A] The Pension System
The Finnish pension system has three pillars:
- Pillar 1: State Pensions;
- Pillar 2: Occupational Pensions;
- Pillar 3: Private Pensions & Wealth.
In every day practice however the system is based on two complementary pension plans: The National Pension Public Plan and the Mandatory Occupational Pension Plan.
Voluntary Occupational Plans and Private Pension Plans are not that well developed. Employer specific or voluntary pensions or pensions based on labour market agreements are rare in Finland. This is because there is no upper limit to the amount of earnings that the pension is based on in the statutory pension system.
The system is furthermore prepared for mortality change. The earned pension capital is adjusted to life expectancy and the lowest age limit of the flexible retirement age will be adapted so that the ratio of expected years in employment and retirement is fixed after year 2030. Postponed withdrawal of pensions is rewarded in an actuarially fair manner.
B] Pillar 1: State Pensions
The State Pension includes two kind of coverages:
- The National Pension;
- The Guarantee Pension.
Both pensions secure the pensioner’s income only if their Pillar 2 earnings related pension is small or not existing.
50% of all pensioners receive a National Pension. The number of pensioners receiving a National Pension has reduced due to legal changes and an increase in the level of the earnings related pensions.
Slightly over 100.000 pensioners or 8% of all pensioners receive a Guarantee Pension.
The National Pension
The National Pension may be granted to a person who lives in Finland and who has lived in the country for at least three years after reaching age 16.
If necessary insurance periods earned in other countries are taken into consideration when the EU Regulation on social security is applied.
If the residence requirements are met but the applicant or the deceased has lived in Finland for less than 80% of the time between the age 16 and the start of the pension, the National Pension is proportioned to the length of time that the individual has lived in Finland.
Under certain conditions, pensions and compensations from abroad reduce the amount of the National Pension.
The Guarantee Pension
The Guarantee Pension improves the economic welfare of low-income pensioners.
If the pensioner’s total gross national and earnings-related pensions amount to less than the lower pension income level stated in the law, the difference is paid in the form of a Guarantee Pension.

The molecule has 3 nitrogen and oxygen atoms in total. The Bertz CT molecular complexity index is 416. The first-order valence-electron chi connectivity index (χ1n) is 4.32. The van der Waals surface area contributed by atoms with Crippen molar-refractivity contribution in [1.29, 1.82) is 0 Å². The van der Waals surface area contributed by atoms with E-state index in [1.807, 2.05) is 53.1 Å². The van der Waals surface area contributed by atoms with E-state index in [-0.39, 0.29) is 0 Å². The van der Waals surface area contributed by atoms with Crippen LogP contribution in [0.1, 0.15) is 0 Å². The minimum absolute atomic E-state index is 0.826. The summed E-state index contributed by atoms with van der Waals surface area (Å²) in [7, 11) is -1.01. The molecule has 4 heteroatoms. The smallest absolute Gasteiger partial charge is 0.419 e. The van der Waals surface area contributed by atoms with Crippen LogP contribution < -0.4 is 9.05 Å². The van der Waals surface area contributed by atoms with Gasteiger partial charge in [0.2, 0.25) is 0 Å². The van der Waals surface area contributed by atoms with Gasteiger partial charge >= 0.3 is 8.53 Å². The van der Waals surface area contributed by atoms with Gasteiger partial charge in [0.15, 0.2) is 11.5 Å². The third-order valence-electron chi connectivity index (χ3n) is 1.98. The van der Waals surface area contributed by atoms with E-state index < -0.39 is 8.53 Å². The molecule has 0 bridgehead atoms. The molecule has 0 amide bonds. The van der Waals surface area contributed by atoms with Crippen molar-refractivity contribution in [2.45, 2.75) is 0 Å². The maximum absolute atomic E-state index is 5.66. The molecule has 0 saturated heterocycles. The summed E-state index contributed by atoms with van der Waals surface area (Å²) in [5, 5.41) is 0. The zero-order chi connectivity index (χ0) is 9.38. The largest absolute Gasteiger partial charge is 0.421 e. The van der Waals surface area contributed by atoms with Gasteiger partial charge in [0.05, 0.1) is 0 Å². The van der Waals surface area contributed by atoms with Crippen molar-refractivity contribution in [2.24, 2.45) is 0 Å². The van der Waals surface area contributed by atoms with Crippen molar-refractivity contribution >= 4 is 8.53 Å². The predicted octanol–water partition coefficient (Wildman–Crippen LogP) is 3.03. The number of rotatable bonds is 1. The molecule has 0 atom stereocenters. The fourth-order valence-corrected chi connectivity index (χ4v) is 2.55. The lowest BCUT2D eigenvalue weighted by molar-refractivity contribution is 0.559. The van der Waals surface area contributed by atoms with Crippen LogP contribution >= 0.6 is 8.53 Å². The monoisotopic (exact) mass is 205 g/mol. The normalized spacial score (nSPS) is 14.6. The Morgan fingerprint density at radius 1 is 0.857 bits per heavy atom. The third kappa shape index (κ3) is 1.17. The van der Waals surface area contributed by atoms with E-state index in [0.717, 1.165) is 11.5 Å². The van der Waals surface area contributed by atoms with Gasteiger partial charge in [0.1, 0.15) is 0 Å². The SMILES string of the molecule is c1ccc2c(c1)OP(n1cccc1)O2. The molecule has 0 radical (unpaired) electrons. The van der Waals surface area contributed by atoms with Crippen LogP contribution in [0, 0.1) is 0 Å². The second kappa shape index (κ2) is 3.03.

In 2021, the gross monthly pension income limit for the Guarantee Pension is € 837,59.
The following qualify for a Guarantee Pension:
- A person as of age 62 who receives an (early) old-age pension;
- A person who gets a pension from the system based on the act on Farmers’ Early Retirement Aid;
- An immigrant who has turned age 65.
The pension is funded by means of general taxation.
The National Pension
The National Pension amount depends on how long you have lived in Finland between the ages of 16 and 65 and how much occupational pension claims you might have.
The general level of the full National and Guarantee Pension is 25% of the average earnings of Finnish wage earners.
The National Pension and the Earnings-Related Pension are integrated into one total pension. Each euro of the Earnings-Related Pension reduces the full National Pension by 50 cents, until the Earnings-Related Pension reaches such a level that the National Pension is no longer granted.
Full National Pension Per Months in 2021
Status Full National Pension Pillar 2 Pension with no Pillar 1 Pension
- Single € 665,29 As of € 1.373,30
- Married/Partner € 593,97 As of € 1.230,63
When calculating the National Pension, the following income is taken into account:
- A voluntary pension arrangement paid by the employer;
- A reduction for early retirement of the old-age pension of the earnings-related pension scheme;
- A partial reduction for early retirement of the earnings-related pension.
Under certain conditions, pensions and other benefits paid from abroad reduce the amount of the National Pension. An Earnings-Related Pension paid from an EU Member State reduces the amount of the National Pension in the same way as the Finnish Earnings-Related Pension does when the EU Regulation on social security is applied.
The Guarantee Pension
If the pensioner’s total gross national and earnings-related pensions amount to less than the lower pension income level stated in the law, the difference is paid as Guarantee Pension.
In 2021, the gross monthly pension income limit for the Guarantee Pension is € 837.59,-.
V. Retirement Age
The general retirement age for the National Pension is age 65.
You can start to claim your National Pension as of age 63 which would also decrease the annual amount of your gross lifelong pension. Then the monthly pension will be reduced by 0,4% for each month from the month in which the pension is taken out to the month in which the individual reaches their retirement age.
If the old-age pension is postponed to begin later than the beginning of the month following the individual’s 65th birthday, the National Pension will be increased by 0,6% for each month. The increase is calculated for each month that the pension is postponed.